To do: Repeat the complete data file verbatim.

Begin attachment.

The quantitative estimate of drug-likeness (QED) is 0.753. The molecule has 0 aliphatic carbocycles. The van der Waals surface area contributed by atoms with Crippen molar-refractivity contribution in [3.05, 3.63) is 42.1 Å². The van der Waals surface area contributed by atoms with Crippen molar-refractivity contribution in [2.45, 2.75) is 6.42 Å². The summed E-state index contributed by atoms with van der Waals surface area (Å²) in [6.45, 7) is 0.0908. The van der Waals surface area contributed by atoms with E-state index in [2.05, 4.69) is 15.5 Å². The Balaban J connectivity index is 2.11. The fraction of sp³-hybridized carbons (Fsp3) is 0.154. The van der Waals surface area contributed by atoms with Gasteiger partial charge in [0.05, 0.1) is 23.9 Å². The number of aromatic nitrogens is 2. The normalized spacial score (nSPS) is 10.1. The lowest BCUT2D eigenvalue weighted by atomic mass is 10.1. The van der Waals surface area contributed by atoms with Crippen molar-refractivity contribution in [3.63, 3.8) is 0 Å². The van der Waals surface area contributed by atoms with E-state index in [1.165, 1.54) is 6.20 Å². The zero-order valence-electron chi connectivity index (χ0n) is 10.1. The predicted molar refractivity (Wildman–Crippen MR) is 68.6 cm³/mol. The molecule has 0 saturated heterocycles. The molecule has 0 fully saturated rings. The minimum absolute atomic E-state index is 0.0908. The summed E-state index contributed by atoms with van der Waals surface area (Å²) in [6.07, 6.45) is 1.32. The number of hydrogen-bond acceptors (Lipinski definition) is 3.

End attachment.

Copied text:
The quantitative estimate of drug-likeness (QED) is 0.753. The molecule has 0 aliphatic carbocycles. The van der Waals surface area contributed by atoms with Crippen molar-refractivity contribution in [3.05, 3.63) is 42.1 Å². The van der Waals surface area contributed by atoms with Crippen molar-refractivity contribution in [2.45, 2.75) is 6.42 Å². The summed E-state index contributed by atoms with van der Waals surface area (Å²) in [6.45, 7) is 0.0908. The van der Waals surface area contributed by atoms with E-state index in [2.05, 4.69) is 15.5 Å². The Balaban J connectivity index is 2.11. The fraction of sp³-hybridized carbons (Fsp3) is 0.154. The van der Waals surface area contributed by atoms with Gasteiger partial charge in [0.05, 0.1) is 23.9 Å². The number of aromatic nitrogens is 2. The normalized spacial score (nSPS) is 10.1. The lowest BCUT2D eigenvalue weighted by atomic mass is 10.1. The van der Waals surface area contributed by atoms with Crippen molar-refractivity contribution in [3.63, 3.8) is 0 Å². The van der Waals surface area contributed by atoms with E-state index in [1.165, 1.54) is 6.20 Å². The zero-order valence-electron chi connectivity index (χ0n) is 10.1. The predicted molar refractivity (Wildman–Crippen MR) is 68.6 cm³/mol. The molecule has 0 saturated heterocycles. The molecule has 0 fully saturated rings. The minimum absolute atomic E-state index is 0.0908. The summed E-state index contributed by atoms with van der Waals surface area (Å²) in [6.07, 6.45) is 1.32. The number of hydrogen-bond acceptors (Lipinski definition) is 3.